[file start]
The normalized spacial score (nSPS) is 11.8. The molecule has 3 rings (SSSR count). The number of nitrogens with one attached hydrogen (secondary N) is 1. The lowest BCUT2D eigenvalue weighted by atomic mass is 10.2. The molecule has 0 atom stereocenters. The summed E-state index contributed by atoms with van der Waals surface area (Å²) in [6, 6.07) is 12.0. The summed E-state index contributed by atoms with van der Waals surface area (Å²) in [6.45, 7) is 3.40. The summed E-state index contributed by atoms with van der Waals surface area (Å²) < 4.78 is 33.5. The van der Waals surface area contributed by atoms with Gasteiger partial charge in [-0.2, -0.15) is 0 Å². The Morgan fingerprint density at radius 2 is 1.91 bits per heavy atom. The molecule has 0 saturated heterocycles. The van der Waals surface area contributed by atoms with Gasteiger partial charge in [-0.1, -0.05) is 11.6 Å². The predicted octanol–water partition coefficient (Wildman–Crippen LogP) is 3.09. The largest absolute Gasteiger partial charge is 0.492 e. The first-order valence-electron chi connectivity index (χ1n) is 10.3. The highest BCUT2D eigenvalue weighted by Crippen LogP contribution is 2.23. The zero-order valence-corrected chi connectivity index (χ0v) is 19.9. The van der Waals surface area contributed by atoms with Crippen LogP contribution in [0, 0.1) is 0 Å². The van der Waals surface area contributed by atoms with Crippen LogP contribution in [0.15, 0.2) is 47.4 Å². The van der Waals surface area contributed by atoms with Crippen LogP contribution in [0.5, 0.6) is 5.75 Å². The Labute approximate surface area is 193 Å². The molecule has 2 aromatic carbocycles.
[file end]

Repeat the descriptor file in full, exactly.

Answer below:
The normalized spacial score (nSPS) is 11.8. The molecule has 3 rings (SSSR count). The number of nitrogens with one attached hydrogen (secondary N) is 1. The lowest BCUT2D eigenvalue weighted by atomic mass is 10.2. The molecule has 0 atom stereocenters. The summed E-state index contributed by atoms with van der Waals surface area (Å²) in [6, 6.07) is 12.0. The summed E-state index contributed by atoms with van der Waals surface area (Å²) in [6.45, 7) is 3.40. The summed E-state index contributed by atoms with van der Waals surface area (Å²) < 4.78 is 33.5. The van der Waals surface area contributed by atoms with Gasteiger partial charge in [-0.2, -0.15) is 0 Å². The Morgan fingerprint density at radius 2 is 1.91 bits per heavy atom. The molecule has 0 saturated heterocycles. The van der Waals surface area contributed by atoms with Gasteiger partial charge in [-0.1, -0.05) is 11.6 Å². The predicted octanol–water partition coefficient (Wildman–Crippen LogP) is 3.09. The largest absolute Gasteiger partial charge is 0.492 e. The first-order valence-electron chi connectivity index (χ1n) is 10.3. The highest BCUT2D eigenvalue weighted by Crippen LogP contribution is 2.23. The zero-order valence-corrected chi connectivity index (χ0v) is 19.9. The van der Waals surface area contributed by atoms with Crippen LogP contribution in [0, 0.1) is 0 Å². The van der Waals surface area contributed by atoms with Crippen LogP contribution in [0.15, 0.2) is 47.4 Å². The van der Waals surface area contributed by atoms with Crippen LogP contribution in [0.5, 0.6) is 5.75 Å². The Labute approximate surface area is 193 Å². The molecule has 2 aromatic carbocycles.